Патент USA US2105362код для вставки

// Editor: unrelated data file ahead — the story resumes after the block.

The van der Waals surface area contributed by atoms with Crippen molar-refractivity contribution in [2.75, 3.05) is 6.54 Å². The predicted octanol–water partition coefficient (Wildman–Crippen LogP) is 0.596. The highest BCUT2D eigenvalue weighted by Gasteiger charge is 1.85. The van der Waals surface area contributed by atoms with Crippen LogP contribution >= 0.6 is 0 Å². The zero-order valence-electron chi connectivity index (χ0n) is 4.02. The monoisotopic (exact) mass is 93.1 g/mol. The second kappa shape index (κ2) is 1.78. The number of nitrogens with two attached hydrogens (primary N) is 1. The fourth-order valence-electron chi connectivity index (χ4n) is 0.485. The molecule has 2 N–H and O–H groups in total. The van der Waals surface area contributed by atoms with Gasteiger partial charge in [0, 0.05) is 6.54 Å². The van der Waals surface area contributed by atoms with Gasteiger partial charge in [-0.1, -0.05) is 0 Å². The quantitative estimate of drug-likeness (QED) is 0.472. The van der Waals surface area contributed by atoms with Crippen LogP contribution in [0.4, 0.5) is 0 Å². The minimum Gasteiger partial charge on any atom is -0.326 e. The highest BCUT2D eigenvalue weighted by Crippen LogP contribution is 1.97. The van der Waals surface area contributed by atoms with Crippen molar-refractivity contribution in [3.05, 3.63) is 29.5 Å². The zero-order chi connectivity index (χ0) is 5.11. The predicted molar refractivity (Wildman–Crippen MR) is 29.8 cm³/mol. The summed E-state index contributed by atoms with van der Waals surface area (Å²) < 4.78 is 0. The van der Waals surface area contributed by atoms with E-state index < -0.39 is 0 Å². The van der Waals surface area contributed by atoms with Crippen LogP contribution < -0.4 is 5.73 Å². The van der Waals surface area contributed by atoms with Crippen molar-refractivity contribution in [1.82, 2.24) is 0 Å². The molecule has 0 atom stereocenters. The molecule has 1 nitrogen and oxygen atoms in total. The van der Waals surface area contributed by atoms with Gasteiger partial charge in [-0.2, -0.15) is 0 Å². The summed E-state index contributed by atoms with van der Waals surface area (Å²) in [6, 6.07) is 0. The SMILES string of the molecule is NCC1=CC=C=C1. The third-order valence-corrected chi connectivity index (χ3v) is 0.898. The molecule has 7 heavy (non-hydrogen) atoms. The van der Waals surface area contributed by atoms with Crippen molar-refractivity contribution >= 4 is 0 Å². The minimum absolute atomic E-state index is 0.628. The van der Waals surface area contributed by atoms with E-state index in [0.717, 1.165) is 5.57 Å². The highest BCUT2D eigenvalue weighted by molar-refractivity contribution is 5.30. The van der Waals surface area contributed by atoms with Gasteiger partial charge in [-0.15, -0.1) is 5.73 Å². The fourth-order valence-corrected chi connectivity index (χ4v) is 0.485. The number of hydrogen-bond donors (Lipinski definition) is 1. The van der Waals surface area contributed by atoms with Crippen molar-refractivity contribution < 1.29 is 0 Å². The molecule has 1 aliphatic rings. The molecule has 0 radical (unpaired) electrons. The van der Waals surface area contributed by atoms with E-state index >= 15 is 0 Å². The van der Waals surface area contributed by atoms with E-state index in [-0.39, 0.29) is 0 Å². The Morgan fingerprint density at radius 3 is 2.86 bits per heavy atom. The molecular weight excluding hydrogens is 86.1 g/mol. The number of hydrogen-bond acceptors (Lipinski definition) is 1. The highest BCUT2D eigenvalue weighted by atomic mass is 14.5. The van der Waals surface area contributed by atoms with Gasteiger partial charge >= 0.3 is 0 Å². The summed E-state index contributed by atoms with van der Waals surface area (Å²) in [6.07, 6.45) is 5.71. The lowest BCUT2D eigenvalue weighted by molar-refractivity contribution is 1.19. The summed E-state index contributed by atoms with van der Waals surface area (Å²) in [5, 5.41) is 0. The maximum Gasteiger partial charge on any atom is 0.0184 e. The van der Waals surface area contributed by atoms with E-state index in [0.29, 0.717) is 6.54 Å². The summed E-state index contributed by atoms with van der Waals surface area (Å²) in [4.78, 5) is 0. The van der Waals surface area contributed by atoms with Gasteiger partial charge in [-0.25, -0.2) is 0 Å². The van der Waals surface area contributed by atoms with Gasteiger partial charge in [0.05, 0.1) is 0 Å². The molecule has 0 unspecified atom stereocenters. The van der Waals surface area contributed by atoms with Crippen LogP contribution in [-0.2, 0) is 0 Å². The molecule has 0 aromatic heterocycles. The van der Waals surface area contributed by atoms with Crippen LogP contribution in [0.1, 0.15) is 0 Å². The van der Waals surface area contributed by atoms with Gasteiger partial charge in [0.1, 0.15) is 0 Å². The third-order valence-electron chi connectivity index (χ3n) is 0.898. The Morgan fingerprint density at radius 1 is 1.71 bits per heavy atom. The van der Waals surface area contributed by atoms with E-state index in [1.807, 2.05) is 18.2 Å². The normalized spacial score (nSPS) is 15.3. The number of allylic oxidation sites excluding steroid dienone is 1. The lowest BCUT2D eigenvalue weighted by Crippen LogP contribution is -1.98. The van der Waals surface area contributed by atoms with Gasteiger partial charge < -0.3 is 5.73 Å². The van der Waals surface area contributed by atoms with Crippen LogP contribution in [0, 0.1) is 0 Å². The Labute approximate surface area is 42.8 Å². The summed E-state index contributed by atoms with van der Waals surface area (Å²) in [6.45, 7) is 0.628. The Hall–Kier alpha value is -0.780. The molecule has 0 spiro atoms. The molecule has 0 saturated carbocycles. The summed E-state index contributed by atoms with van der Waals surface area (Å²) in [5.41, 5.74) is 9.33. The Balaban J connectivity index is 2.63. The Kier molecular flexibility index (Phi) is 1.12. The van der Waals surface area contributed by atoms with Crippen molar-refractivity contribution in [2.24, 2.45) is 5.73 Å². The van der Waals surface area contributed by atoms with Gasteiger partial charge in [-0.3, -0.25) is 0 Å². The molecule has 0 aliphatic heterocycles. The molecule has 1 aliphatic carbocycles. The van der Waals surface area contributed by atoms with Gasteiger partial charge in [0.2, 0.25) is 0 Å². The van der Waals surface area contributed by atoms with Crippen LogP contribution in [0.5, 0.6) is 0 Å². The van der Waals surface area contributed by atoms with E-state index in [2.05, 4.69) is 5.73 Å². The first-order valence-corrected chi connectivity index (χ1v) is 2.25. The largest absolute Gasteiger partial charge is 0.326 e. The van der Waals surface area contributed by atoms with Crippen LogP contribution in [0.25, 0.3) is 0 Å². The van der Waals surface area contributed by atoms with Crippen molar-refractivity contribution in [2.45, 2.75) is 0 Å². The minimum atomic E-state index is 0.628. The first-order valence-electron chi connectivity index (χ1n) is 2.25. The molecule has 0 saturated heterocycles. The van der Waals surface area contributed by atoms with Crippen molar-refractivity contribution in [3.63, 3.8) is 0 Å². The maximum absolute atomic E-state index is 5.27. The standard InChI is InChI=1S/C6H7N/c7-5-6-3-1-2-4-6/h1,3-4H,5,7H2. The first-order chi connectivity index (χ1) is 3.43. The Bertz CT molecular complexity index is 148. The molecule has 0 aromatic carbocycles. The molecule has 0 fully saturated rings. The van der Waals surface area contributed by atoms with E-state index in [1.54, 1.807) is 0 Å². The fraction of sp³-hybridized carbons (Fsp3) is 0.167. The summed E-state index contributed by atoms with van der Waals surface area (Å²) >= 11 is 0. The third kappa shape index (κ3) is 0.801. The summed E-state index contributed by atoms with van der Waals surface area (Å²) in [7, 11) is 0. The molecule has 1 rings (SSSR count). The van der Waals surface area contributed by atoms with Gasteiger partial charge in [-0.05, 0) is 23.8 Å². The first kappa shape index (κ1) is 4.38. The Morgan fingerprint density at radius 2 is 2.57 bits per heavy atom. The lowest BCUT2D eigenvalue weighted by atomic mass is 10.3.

Jan. 11, 1938. P. NOWAK ET AL 2 1 O 5 3, 6 2 INSULATED ELECTRICAL CONDUCTOR Filed July so, v1935 ELECTRIC COIVOUC 70R INSUL. A TION COMPR/Sl/V?' POL YMER/ZED ACE YLIKI ACID E5 TEE 4 RE/MGKED COVER/N6 .../ Patented Jan. 11, 1938 2,105,362 UNITED STATES PATENT OFFICE 2,105,362 INSULATED ELECTRICAL CONDUCTOR Paul Nowak and Herman liofmeier, Berlin Oharlottenburg, Germany, assignors to Gen eral Electric Company, Schenectady, N. Y. Application July so, 1935, Serial N0. 33,898 In ‘Germany July 30, 1934 4 Claims, (Cl. 173-264) The present invention relates to insulated elec mass is kneaded in a kneading machine in the 5 trical conductors and is more particularly con usual manner together with a mixture composed cerned with conductors enclosed in a sheath of "of 200 parts of magnesium silicate, 5 parts of an improved electrically insulating material. sulphur, 15 parts of beta-naphthol and'280 parts ’ Various substances have been used for insulat ing electric conducting wires, but no material or composition has been found which answersgfully the many requirements which the insulation must meet, for instance as regards temperature, resist 10 ance to aging, ?exibility, resistance to oil, water, ozone, mechanical resistance and strength, and especially slight in?ammability or combustibility. It has been discovered, according to this inven tion, that when polymerized derivatives of the 15 acrylic acid, or of the homologues thereof, are used as basic substances it is possible to produce thermo-plastic masses or compositions which answer the requirements stated. A composition prepared according to this vinvention ‘can be ap 20 plied to electric conducting wires by squirting it thereon at a-temperature of about from 100“ to 120° C. The insulation produced in this way not oi talc, at a temperature of about from 80° to, 5 90° C. - Some mixtures have proved to be particularly resistant as regards mechanical strength, as for instance a mixture composed as hereinafter stated, which is very well suited as a sheath for wires and cables instead of the usual lead cover ing. That mixture is composed of 318 parts of polymerized ethyl ester of acrylic acid, 195 parts of carbon, 2 parts of sulphur, 18 parts of beta nahthol and 467 parts of talc, the whole being kneaded, in a kneading machine, as usual. - If in particular cases where the requirements are very high, that composition should not prove sumcient insulation, it is of course possible to provide the wire ?rst with any other of the known -.. insulating materials or any combination thereof, after which the new composition is applied. It is in this way possible, in many cases, to replace only presents the requisite pliableness and strength, but is also water-proof, oil-proof and 25 ozone-proof. Detrimental consequences due to the usual lead covering and obtain the advantage aging are not perceived even after long storing reduction of the weight, since the weight of the of a better insulation, as well as a considerable in) - at temperatures oi.’ 70° C. and more. The new “I new insulation is only about 1A, that of lead. composition is not micro-porous in spite of its Besides, a wire 0: cable covered with the new high percentage of ?lling substances, an effect 30 which could not be foreseen in view oi’ the known state of the art. A specimen having a thickness of 2 mm. and having been immersed in a mineral oil at a temperature of 100° C. for 120 hours did not permit any passage of the oil in spite of re 35 peated mechanical stress by bending. The new composition presents also the advantage that it burns only with a very small ?ame without any addition of ?ame-extinguishing or suii'ocating agents, no burning particles dropping down, as is 40 the case, for instance, with rubber containing an equal amount of filler. - The non-combustible components of the composition remain on the wire as a solid covering which commences to crumble when it is subjected'to ?nger-pressure, 45 and maintains the conductor serviceable even in the case of a ?re. With a conductor insulated with our composition and armored, for instance, by means of wire, it an ignition should occur at any place, the ignition will not propagate later ally but will extinguish byitseli when the ?ame becomes suiiiciently reduced in size. _ . A composition according to this invention may insulation is much more pliable so that in curves a shorter radius is possible. If such a cable must be repeatedly bent, permanent changes of the shape occur much later than with lead as cover ing. Also, for the purpose of electric screening the new composition may be combined with a metallic covering located above it or below it. The metal, lic covt ring may be made by braiding, or it may consist .of a metallized band or even of a thin covering of lead. ' - . Fig. 1 shows a transverse ‘section through an electric conductor insulated according to this in vention; Fig. 2 is a similar view of a cable having three, such conductors; and Fig. 3 is a similar 'view of a conductor insulated in accordance with another embodiment of the invention. In all 45 ?gures the numeral i designates an electric con ductor. In'll'igs'l and 2 the numeral 2 indicates a layer of the new insulating composition. The numeral 4 in Fig. 2 designates an armored cover- 50 ing of any desired kind.‘ In Fig. 3, 2a represents an insulating layer comprisingany conventional ‘ insulating material on which is superimposed the beprepared, for instance, oi’ 500 parts of poly merized ethyl ester of acrylic acid to which prel new insulating material and serving, for example, erably some softening agent has been added. The vas a substitute for the usual lead covering. 3 show- 55 2 8,106,862 ‘ ' ‘ ing the whole as insulation comprising an'exterlor the insulation comprises the product of reaction of sulphur and polymerized ethyl ester of acrylic sheath of polymerized acrylic acid ester. '“ V Conductors provided, in lieu of a lead covering, with a ?brous covering may also be provided in UK addition, with a layer of the new composition. _In the co-pending application of Paul Nowak (one of the inventors in the instant case), Serial No. 749,476, ?led October 22, 1934, is disclosed and claimed a composition of matter or arti?cial 10 rubber oi the kind used in making the insulated electrical conductors of the present invention.’ ‘ We claim: 1. As an article of manufacture, a conductor enclosed in a mechanically strong, ?exible, oil_-, water-, and ozone-resistant sheath of a composi acid in the presence of carbon, said insulation being mechanically strong, '?exi‘ble, and 011-, water-, and ozone-resistant. I 3. As an article of manufacture, a conducting core and superposed directly on said core a mechanically strong, ?exible, 011-,‘ water-, and ozone-resistant material comprising the reaction product of sulphur with polymerized ethyl ester of ‘acrylic acid in the presence of carbon. 4. An insulated electrical conductor having an external sheath which is mechanically strong, 011-, water- and ozone-resistant and which com tion comprising the reaction product of sulphur prises the product of reaction of sulphur and polymerized ethyl ester of acrylic acid in the with polymerized ester of acrylic acid in the presence of carbon. - presence of carbon. ’ 2. An insulated electrical conductor in which PAUL NOWAK. HERMANN HOFMEIER.